>>4373212>Focus on their own profit. Share information of dairy farms down south and how providing them with a depot and a refrigeration equipment will drastically increase milk supply, dropping the production costs, while the rail can ship products all over the valley with ease
>>4373212>Focus on the CFC needs. The Railroad is but a mean to achieve real goal, which is prosperity of all farmers and farming-related businesses, thanks to fast, bulk transport all over the Republic and only getting better as time goes.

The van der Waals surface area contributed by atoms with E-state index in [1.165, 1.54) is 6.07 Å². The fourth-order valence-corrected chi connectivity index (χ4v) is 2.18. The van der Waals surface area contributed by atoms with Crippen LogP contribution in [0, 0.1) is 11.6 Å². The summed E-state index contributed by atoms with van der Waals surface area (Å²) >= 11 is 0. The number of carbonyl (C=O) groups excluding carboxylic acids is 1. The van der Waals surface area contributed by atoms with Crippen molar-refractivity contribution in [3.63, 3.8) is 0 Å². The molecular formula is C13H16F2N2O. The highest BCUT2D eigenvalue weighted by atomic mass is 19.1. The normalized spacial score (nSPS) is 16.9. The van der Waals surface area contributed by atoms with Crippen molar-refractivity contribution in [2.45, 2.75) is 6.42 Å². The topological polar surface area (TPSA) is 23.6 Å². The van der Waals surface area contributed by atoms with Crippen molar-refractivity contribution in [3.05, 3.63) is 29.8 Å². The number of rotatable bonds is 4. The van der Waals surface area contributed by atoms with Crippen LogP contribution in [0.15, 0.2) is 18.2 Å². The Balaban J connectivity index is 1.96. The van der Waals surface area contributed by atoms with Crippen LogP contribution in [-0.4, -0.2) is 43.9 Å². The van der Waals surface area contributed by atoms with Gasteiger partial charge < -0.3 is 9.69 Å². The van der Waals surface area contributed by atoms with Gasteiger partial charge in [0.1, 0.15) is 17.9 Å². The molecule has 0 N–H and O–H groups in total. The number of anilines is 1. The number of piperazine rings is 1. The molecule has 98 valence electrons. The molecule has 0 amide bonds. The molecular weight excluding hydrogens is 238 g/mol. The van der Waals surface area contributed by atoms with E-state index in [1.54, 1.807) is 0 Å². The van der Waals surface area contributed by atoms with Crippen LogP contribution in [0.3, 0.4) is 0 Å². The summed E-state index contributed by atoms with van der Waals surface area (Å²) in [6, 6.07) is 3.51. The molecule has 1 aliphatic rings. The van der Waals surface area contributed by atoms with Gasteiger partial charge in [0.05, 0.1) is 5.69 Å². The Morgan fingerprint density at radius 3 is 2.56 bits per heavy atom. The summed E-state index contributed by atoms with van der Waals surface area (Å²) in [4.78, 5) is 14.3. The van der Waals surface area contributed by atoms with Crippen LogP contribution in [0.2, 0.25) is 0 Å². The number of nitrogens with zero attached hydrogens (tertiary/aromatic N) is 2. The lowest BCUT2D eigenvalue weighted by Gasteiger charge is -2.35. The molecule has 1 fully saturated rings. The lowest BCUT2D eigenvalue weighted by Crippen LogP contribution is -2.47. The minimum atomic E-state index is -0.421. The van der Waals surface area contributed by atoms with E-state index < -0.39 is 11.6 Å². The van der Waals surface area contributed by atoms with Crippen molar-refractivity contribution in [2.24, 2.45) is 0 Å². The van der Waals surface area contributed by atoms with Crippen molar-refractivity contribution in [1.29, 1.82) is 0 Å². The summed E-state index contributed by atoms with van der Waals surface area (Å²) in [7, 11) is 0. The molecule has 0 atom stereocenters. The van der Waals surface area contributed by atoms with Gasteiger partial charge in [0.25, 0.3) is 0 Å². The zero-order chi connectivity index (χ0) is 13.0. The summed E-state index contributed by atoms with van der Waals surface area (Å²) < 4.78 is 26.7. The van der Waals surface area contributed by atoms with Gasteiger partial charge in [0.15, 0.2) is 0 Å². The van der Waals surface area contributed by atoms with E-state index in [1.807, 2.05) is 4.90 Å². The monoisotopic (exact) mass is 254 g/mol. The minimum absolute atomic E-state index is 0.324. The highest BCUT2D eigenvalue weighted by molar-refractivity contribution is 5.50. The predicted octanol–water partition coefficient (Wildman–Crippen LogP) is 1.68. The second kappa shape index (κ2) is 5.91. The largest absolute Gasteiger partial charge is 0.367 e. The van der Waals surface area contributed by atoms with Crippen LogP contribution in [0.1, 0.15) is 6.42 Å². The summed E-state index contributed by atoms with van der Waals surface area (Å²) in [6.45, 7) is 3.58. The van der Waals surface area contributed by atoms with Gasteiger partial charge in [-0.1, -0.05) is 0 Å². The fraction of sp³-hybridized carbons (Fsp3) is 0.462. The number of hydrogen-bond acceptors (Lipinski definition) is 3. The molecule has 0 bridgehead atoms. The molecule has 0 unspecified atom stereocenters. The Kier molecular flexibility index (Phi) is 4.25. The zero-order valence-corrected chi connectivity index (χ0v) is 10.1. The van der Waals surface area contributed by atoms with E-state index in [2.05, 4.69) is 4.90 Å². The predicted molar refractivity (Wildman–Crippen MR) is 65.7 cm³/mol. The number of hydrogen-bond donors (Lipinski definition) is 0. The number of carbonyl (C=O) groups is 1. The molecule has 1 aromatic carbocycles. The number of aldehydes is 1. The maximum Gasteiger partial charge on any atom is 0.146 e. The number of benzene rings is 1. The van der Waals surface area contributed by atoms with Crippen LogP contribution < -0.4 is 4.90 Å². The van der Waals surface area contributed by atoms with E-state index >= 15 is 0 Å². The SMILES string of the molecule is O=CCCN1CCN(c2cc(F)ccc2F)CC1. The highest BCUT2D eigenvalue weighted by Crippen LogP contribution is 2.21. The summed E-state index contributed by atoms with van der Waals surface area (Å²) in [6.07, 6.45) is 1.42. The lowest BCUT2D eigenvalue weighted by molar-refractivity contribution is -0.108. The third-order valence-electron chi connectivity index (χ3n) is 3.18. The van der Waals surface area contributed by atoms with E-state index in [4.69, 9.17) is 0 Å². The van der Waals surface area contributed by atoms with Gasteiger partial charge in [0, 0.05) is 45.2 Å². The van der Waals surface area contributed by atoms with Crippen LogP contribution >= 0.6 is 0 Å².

>>4373212>Focus on their own profit. Share information of dairy farms down south and how providing them with a depo and a refridgeration equipment will drastically increase milk supply, dropping the production costs, while the rail can ship products all over the valley with ease
>>4373212>Focus on the Railroad needs. Explain them the deal with the new depo down south, the expansion toward Albany and how and why milk is so important for the Cascadia Railroads, which will benefit everyone, if only proper machines are installed there.